Ijabo & Liiban's Story
"I am most happy that I am not alone in my journey. I am grateful to be in a country that stands by my side."
I was scared. Before coming to the United States, I had never heard of autism – it just didn’t exist back home. I fled Somalia at 17 to escape civil war and find a better life. I found sanctuary in Kakuma; a refugee camp in northwestern Kenya that is home to more than 185,000 men, women and children escaping armed conflict. What I thought was a brief layover before resettlement turned out to be the next 15 years of my life. Malnutrition, outbreaks and malaria became a part of every day – but it was better than living a life under siege. Still, I never thought I would start my family inside the grass and mudbrick walls of a refugee camp.
In 2004 I was able to immigrate to Minnesota. I had always known, once I arrived in the United States, that I would finally have access to quality health care for myself and my children. But back then, before my youngest children were born, I had no idea just how much that would mean for me and my boys.
As they grew, my two youngest sons Ayuub and Liiban started behaving differently than their older siblings had. Both boys cried all the time. Ayuub would not let me trim his fingernails or tolerate having his haircut. Liiban was aggressive towards others and would not tolerate anyone touching him. Trips to the doctor were almost impossible. I was very worried; I did not know what autism was, but I knew there was something wrong with the way my boys were behaving.
My doctor told me about a program available for children like mine at St. David’s Center, but I didn’t know what to expect. I had known children in Somalia who behaved in a similar way, but no one had ever given it a name. It was difficult to understand my boys had a diagnosis, and it was even more difficult to understand there were services that could help. It was difficult to understand there was hope.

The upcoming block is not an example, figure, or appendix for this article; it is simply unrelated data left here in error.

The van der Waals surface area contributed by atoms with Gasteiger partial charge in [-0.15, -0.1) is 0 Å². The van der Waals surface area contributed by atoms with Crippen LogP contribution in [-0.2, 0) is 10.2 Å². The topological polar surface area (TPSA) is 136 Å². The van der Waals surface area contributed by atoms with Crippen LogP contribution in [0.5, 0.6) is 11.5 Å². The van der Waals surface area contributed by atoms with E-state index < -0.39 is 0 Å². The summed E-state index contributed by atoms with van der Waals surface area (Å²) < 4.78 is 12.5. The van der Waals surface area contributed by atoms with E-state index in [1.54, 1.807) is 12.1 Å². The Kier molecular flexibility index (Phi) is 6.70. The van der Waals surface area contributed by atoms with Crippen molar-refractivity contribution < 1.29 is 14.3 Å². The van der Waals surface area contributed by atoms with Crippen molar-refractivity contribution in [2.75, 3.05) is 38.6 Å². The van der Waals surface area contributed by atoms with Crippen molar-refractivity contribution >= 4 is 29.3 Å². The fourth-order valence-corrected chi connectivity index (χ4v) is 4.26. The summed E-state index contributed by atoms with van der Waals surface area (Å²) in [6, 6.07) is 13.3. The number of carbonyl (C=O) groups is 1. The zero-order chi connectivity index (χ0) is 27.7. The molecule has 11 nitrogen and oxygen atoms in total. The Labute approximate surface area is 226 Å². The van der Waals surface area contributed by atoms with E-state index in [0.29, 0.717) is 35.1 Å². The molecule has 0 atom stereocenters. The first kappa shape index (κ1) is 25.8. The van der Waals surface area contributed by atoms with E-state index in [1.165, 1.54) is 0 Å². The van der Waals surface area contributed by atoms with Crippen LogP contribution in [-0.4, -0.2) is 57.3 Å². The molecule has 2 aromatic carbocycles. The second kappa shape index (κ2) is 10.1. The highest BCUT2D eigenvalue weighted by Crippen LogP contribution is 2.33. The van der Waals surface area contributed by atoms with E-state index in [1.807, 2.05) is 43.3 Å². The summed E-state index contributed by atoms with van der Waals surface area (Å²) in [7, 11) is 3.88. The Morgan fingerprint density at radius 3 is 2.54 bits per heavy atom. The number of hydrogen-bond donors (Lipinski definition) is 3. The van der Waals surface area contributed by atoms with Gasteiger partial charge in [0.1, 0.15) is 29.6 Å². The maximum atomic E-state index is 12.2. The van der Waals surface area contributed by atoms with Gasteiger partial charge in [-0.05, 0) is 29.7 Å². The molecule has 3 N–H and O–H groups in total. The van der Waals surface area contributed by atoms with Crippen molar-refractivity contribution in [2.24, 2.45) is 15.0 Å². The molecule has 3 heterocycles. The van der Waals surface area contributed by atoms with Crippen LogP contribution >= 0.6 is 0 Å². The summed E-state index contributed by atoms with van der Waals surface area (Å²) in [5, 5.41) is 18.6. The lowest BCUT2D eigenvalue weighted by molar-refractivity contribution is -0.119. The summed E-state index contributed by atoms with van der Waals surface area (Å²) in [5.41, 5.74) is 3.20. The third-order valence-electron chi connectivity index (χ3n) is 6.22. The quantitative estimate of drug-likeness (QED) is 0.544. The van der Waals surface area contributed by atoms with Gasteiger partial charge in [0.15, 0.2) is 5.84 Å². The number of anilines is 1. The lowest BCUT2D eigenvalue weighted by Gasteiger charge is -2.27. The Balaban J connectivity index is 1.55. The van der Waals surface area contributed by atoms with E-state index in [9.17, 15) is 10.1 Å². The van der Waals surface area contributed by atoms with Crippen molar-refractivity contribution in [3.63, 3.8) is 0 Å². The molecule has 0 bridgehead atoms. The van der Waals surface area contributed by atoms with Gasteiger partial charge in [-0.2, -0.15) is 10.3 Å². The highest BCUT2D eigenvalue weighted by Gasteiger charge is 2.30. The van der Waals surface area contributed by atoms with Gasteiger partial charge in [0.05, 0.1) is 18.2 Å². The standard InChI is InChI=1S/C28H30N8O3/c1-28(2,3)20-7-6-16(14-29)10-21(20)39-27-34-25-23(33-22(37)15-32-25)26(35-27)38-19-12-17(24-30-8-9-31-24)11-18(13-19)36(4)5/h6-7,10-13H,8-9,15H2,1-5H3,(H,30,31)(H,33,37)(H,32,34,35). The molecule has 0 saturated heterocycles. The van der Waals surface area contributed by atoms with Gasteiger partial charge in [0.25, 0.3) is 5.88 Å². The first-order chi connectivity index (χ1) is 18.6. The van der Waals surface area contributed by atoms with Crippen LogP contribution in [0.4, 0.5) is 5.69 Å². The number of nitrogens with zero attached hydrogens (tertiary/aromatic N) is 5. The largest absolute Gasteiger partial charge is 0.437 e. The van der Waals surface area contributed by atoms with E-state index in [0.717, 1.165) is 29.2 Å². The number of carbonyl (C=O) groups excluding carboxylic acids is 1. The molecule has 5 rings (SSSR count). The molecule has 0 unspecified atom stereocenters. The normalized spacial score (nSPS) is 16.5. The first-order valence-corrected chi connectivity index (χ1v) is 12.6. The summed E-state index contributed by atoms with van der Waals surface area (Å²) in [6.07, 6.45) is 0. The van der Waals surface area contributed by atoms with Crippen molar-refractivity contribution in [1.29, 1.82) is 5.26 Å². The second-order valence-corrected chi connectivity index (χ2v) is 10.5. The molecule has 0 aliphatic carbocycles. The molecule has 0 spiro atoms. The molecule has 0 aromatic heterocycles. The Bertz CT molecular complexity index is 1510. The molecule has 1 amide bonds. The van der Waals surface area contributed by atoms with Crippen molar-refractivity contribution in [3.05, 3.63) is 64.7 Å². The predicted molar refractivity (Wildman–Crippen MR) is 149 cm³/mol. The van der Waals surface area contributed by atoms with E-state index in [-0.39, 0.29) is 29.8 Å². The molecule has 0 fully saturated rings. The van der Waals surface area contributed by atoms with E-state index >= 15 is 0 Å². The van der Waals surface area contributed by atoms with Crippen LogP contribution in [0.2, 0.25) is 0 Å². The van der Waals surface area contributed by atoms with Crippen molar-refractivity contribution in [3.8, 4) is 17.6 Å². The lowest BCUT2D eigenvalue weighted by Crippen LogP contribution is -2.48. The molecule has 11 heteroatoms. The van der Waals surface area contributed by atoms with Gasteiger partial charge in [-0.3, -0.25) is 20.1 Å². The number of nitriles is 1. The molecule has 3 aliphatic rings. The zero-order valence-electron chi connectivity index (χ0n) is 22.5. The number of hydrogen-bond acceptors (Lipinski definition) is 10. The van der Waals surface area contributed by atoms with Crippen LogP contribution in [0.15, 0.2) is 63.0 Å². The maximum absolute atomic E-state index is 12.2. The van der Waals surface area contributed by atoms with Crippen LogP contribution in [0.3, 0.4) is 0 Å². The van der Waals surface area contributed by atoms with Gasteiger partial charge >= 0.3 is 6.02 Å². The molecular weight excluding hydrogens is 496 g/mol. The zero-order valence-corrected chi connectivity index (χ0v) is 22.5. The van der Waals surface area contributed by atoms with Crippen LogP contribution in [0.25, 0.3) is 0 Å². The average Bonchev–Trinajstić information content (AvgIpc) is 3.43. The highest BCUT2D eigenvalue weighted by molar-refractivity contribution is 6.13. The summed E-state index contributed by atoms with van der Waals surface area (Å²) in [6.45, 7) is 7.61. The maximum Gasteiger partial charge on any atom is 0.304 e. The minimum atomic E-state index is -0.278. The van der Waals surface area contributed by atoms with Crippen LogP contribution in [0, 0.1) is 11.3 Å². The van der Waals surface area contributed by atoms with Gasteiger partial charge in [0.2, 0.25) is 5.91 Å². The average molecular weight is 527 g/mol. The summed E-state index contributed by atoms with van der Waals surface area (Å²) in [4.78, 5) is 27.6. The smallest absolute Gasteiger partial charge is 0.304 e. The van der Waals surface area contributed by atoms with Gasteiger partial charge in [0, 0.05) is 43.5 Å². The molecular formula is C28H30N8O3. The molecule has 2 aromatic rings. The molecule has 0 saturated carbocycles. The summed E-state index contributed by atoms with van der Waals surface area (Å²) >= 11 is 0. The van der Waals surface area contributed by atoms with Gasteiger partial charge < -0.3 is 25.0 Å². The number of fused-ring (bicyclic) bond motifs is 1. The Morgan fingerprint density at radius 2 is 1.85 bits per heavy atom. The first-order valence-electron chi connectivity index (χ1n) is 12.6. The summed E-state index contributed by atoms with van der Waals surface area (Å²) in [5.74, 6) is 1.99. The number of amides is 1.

Despite my fears, I came to St. David’s Center to learn more about the program. That first day I saw mothers just like me and children like mine, playing and smiling together. I was so happy to learn I wasn’t alone on this journey. Since then both boys have improved very much. Today, Liiban will let me hold his hand, and he loves to go outside and play. Ayuub has improved so much that some find it hard to believe that he even has autism. He is in kindergarten now and loves coming home and telling me stories about his day.
The staff have not only supported my children, they have supported me as a parent. They take time to answer my questions and explain what is happening in the classroom or in therapy. They show me how to support my boys at home and give me tools I can use in the community – at school, running errands, or even coming with us to the doctor’s office. Before St. David’s Center, I would feel depressed and stressed every day. Now I know there are people who can help and who I can trust, and services that can help my boys be successful in life. I can smile now knowing my boys will be happy and healthy. I hope every parent facing what we have faced can get the same support and care we have received. I am grateful for the support I have gotten from St. David’s Center and the support they provide to my community. I am grateful to live in a progressive country that stands by my side.